Stand to me, and we’ll beat em all:’
	 Then both drew their swords, an so cut em and slasht em
	 That five of them did fall.
149A.43	 The three that remaind calld to Robin for quarter,
	 And pitiful John beggd their lives;
	 When John’s boon was granted, he gave them good counsel,
	 And so sent them home to their wives.
149A.44	 This battle was fought near to Titbury town,
	 When the bagpipes bated the bull;
	 I am king of the fidlers, and sware ’tis a truth,
	 And I call him that doubts it a gull.
149A.45	 For I saw them fighting, and fidld the while,
	 And Clorinda sung, Hey derry down!
	 The bumpkins are beaten, put up thy sword,Bob,
	 And now let’s dance into the town.
149A.46	 Before we came to it, we heard a strange shouting,
	 And all that were in it lookd madly;
	 For some were a bull-back, some dancing a morris,
	 And some singing Arthur-a-Bradly.
149A.47	 And there we see Thomas, our justices clerk,
	 And Mary, to whom he was kind;
	 For Tom rode before her, and calld Mary, Madam,
	 And kist her full sweetly behind.
149A.48	 And so may your worships.  But we went to dinner,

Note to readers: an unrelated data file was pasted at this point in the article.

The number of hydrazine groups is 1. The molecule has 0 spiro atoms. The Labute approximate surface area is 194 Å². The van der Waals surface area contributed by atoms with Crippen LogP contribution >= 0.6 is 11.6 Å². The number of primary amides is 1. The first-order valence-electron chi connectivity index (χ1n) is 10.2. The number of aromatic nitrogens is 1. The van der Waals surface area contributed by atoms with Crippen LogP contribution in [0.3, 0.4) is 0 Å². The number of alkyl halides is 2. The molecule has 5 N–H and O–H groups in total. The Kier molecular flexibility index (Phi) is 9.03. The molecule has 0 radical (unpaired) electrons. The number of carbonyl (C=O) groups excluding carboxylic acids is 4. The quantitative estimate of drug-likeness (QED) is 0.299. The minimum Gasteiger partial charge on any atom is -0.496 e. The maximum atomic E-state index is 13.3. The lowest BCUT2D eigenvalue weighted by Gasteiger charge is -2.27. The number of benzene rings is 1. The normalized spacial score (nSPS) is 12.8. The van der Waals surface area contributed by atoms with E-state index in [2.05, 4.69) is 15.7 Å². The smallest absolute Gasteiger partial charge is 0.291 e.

With Thomas and Mary and Nan;
	 They all drank a health to Clorinda, and told her
	 Bold Robin Hood was a fine man.
149A.49	 When dinner was ended, Sir Roger, the parson
	 Of Dubbridge, was sent for in haste;
	 He brought his mass-book, and he bade them take hands,
	 And he joynd them in marriage full fast.
149A.50	 And then, as bold Robin Hood and his sweet bride
	 Went hand in hand to the green bower,
	 The birds sung with pleasure in merry Sherwood,
	 And ’twas a most joyful hour.
149A.51	 And when Robin came in the sight of the bower,
	 ‘Where are my yeomen?’ said he;
	 And Little John answered, Lo, yonder they stand,
	 All under the green-wood tree.
149A.52	 Then a garland they brought her, by two and by two,
	 And plac’d them upon the bride’s head;
	 The music struck up, and we all fell to dance,
	 Till the bride and the groom were a-bed.
149A.53	 And what they did there must be counsel to me,
	 Because they lay long the next day,
	 And I had haste home, but I got a good piece
	 Of the bride-cake, and so came away.
149A.54	 Now out, alas!  I had forgotten to tell ye
	 That marryd they were with a ring;
	 And so will Nan Knight, or be buried a maiden,
	 And now let us pray for the king:
149A.55	 That he may get children, and they may get more,
	 To govern and do us some good;
	 And then I’ll make ballads in Robin Hood’s bower,
	 And sing em in merry Sherwood.

Next: 150. Robin Hood and Maid Marian